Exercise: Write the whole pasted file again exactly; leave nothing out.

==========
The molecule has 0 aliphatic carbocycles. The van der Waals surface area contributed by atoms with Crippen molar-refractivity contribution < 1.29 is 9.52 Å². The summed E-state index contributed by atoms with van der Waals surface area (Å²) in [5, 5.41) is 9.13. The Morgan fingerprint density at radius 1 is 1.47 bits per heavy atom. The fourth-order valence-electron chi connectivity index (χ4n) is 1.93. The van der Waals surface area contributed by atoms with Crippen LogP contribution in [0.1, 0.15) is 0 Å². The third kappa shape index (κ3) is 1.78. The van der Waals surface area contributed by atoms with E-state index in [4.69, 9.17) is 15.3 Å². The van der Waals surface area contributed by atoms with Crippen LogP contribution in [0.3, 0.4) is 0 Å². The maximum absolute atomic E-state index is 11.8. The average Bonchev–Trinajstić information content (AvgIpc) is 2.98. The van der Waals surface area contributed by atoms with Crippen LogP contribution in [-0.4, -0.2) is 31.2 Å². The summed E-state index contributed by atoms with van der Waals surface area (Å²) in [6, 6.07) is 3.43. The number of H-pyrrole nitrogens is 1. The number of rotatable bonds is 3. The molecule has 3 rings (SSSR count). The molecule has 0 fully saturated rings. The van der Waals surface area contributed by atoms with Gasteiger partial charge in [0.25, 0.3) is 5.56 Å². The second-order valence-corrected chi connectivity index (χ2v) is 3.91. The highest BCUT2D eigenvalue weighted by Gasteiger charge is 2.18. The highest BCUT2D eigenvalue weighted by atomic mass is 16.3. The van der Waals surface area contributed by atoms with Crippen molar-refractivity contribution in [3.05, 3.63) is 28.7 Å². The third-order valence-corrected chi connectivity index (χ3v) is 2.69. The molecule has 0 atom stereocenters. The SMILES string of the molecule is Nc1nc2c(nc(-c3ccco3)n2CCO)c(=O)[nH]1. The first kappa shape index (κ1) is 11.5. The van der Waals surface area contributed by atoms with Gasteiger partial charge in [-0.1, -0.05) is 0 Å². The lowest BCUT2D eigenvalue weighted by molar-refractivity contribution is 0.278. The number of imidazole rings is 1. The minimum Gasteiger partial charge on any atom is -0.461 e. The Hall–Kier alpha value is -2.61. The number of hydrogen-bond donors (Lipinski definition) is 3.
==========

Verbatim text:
The molecule has 0 aliphatic carbocycles. The van der Waals surface area contributed by atoms with Crippen molar-refractivity contribution < 1.29 is 9.52 Å². The summed E-state index contributed by atoms with van der Waals surface area (Å²) in [5, 5.41) is 9.13. The Morgan fingerprint density at radius 1 is 1.47 bits per heavy atom. The fourth-order valence-electron chi connectivity index (χ4n) is 1.93. The van der Waals surface area contributed by atoms with Crippen LogP contribution in [0.1, 0.15) is 0 Å². The third kappa shape index (κ3) is 1.78. The van der Waals surface area contributed by atoms with E-state index in [4.69, 9.17) is 15.3 Å². The van der Waals surface area contributed by atoms with Crippen LogP contribution in [0.3, 0.4) is 0 Å². The maximum absolute atomic E-state index is 11.8. The average Bonchev–Trinajstić information content (AvgIpc) is 2.98. The van der Waals surface area contributed by atoms with Crippen LogP contribution in [-0.4, -0.2) is 31.2 Å². The summed E-state index contributed by atoms with van der Waals surface area (Å²) in [6, 6.07) is 3.43. The number of H-pyrrole nitrogens is 1. The number of rotatable bonds is 3. The molecule has 3 rings (SSSR count). The molecule has 0 fully saturated rings. The van der Waals surface area contributed by atoms with Gasteiger partial charge in [0.25, 0.3) is 5.56 Å². The second-order valence-corrected chi connectivity index (χ2v) is 3.91. The highest BCUT2D eigenvalue weighted by Gasteiger charge is 2.18. The highest BCUT2D eigenvalue weighted by atomic mass is 16.3. The van der Waals surface area contributed by atoms with Crippen molar-refractivity contribution in [3.05, 3.63) is 28.7 Å². The third-order valence-corrected chi connectivity index (χ3v) is 2.69. The molecule has 0 atom stereocenters. The SMILES string of the molecule is Nc1nc2c(nc(-c3ccco3)n2CCO)c(=O)[nH]1. The first kappa shape index (κ1) is 11.5. The van der Waals surface area contributed by atoms with Gasteiger partial charge in [-0.1, -0.05) is 0 Å². The lowest BCUT2D eigenvalue weighted by molar-refractivity contribution is 0.278. The number of imidazole rings is 1. The minimum Gasteiger partial charge on any atom is -0.461 e. The Hall–Kier alpha value is -2.61. The number of hydrogen-bond donors (Lipinski definition) is 3.